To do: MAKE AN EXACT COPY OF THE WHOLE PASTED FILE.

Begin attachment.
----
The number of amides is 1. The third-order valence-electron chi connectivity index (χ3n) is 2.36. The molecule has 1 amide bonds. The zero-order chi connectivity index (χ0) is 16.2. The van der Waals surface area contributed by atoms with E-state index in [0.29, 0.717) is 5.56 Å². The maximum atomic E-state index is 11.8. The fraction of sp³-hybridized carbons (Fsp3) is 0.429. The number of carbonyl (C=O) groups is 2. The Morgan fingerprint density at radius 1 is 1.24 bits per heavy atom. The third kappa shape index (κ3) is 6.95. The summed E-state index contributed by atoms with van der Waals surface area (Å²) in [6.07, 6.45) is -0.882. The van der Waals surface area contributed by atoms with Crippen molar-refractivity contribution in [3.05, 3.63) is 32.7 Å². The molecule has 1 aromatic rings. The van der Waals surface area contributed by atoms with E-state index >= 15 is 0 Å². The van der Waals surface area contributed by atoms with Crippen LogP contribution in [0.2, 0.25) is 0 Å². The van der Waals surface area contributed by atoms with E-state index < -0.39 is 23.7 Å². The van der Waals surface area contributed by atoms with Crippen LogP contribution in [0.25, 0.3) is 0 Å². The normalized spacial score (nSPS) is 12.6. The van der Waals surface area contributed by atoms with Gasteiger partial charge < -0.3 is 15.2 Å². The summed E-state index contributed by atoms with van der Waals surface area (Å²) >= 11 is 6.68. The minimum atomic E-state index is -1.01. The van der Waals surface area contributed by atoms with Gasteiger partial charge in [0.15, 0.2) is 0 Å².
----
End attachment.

The number of amides is 1. The third-order valence-electron chi connectivity index (χ3n) is 2.36. The molecule has 1 amide bonds. The zero-order chi connectivity index (χ0) is 16.2. The van der Waals surface area contributed by atoms with E-state index in [0.29, 0.717) is 5.56 Å². The maximum atomic E-state index is 11.8. The fraction of sp³-hybridized carbons (Fsp3) is 0.429. The number of carbonyl (C=O) groups is 2. The Morgan fingerprint density at radius 1 is 1.24 bits per heavy atom. The third kappa shape index (κ3) is 6.95. The summed E-state index contributed by atoms with van der Waals surface area (Å²) in [6.07, 6.45) is -0.882. The van der Waals surface area contributed by atoms with Crippen molar-refractivity contribution in [3.05, 3.63) is 32.7 Å². The molecule has 1 aromatic rings. The van der Waals surface area contributed by atoms with E-state index >= 15 is 0 Å². The van der Waals surface area contributed by atoms with Crippen LogP contribution in [0.2, 0.25) is 0 Å². The van der Waals surface area contributed by atoms with E-state index < -0.39 is 23.7 Å². The van der Waals surface area contributed by atoms with Crippen LogP contribution in [0.25, 0.3) is 0 Å². The normalized spacial score (nSPS) is 12.6. The van der Waals surface area contributed by atoms with Gasteiger partial charge < -0.3 is 15.2 Å². The summed E-state index contributed by atoms with van der Waals surface area (Å²) >= 11 is 6.68. The minimum atomic E-state index is -1.01. The van der Waals surface area contributed by atoms with Gasteiger partial charge in [0.15, 0.2) is 0 Å².